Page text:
When he was 16, Hagai Levi was given the job of screening films for the residents of his kibbutz, at Sha’alvim, near Tel Aviv (where he now lives). Sensing his spiritual drift from Jewish Orthodoxy, the community’s leaders also tasked him with censoring the movies. He watched each one beforehand and noted all the times that sex scenes occurred or profanities were uttered. Then, as they played, he would put his hand over the projector or shut off the sound at just the right moments. “I remember very vividly An Officer And A Gentleman,” he laughs. “Quite innocent. But there were some hard scenes in there.”
This, says Levi, was his first exposure to cinema. It hardly seems coincidental that, all these years later, he has become best known for writing, directing and showrunning dramas that probe deeply into people’s most intimate moments: the therapy sessions of In Treatment; the investigation of extra-marital relationships in Showtime’s The Affair; and, most recently, the intense domestic tensions of HBO Max miniseries Scenes From A Marriage, adapted from Ingmar Bergman’s 1973 original and starring Oscar Isaac and Jessica Chastain. It is as if, as a teenage censor, he acquired a taste for observing things to which most others aren’t privy. Including “hard scenes”, as he puts it.
“I don’t think there is anything more interesting than a relationship between two people,” says Levi. “And there are no more interesting scenes than dialogue between two people. It’s the thing I most like to direct. Something happens when two people are in a room together, talking. To shoot that energy, and to be very precise about it, is a joy for me. Even though sometimes the content is harsh.”
Unsurprisingly, he cites Bergman’s Scenes From A Marriage — which was said to have raised divorce rates in 1970s Sweden — as a major influence: “Everything I did since film school was influenced by it.” Surprisingly, Levi did not actively seek to remake it. Instead, about 12 years ago, he was approached by Daniel Bergman — son of Ingmar and a fan of In Treatment — to revisit, update and relocate the miniseries.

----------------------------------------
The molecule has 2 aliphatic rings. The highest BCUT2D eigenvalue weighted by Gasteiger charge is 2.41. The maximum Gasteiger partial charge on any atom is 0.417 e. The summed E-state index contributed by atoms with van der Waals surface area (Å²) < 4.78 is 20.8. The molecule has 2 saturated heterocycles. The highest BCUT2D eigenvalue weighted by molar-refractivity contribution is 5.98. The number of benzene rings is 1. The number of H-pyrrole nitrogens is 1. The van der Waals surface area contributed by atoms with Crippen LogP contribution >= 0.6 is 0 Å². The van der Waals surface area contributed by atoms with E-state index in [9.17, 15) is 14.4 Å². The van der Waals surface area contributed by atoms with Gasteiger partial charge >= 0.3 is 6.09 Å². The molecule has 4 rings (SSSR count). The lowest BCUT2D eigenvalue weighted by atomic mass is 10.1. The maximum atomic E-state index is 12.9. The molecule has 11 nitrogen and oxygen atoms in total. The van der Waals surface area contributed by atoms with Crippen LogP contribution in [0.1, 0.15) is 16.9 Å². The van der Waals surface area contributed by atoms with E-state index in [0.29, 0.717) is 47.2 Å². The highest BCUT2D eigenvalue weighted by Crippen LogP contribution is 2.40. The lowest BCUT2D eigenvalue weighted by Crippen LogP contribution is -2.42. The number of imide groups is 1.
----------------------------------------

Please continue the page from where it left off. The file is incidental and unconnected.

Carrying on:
“I felt it was an offer you cannot refuse, but I also felt like it could be a trap,” Levi says. So he sat with the idea for years, trying to find a way to do something new with it.
Finally, three years ago, Levi realised the answer was to swap the gender roles of the two characters (originally played by Liv Ullmann and Erland Josephson) to make the husband the primary caregiver and the wife the breadwinner. “It helped a lot because suddenly it was much more equal,” he says. “The woman became much stronger, the man became weaker and sensitive. By flipping the gender I suddenly felt, ‘Okay, now I can start working. Those are the people I can identify with and work with.’”
To have two actors, in Isaac and Chastain, who are longtime friends — the pair have known each other since attending The Juilliard School in New York together — was a huge boon. “It helped a lot. They trusted each other very much. And this is what you need in this kind of show — total trust.”
However, that friendship was tested. “When we got to episode four [in which the marriage finally collapses], it was a challenge,” Levi recalls. “One day, they were each sitting in their own corner before shooting, not speaking to each other. It was weird. Luckily, we had episode five, which made things much better, but there was a post-traumatic element for all of us going so deep. It took some time to recover.”
Making Scenes From A Marriage proved an intense experience. Nobody involved is in a rush to revisit it with a second series, Levi states, even though it has been considered. However he, Chastain and Isaac are keen to work together again.
“It is basically a one-off,” Levi insists. Although… “Bergman did Saraband 30 years later — a film that is kind of a sequel, with the same characters who are now old, and it’s heartbreaking. So who knows? Maybe in 20 years we’ll do a remake of Saraband.”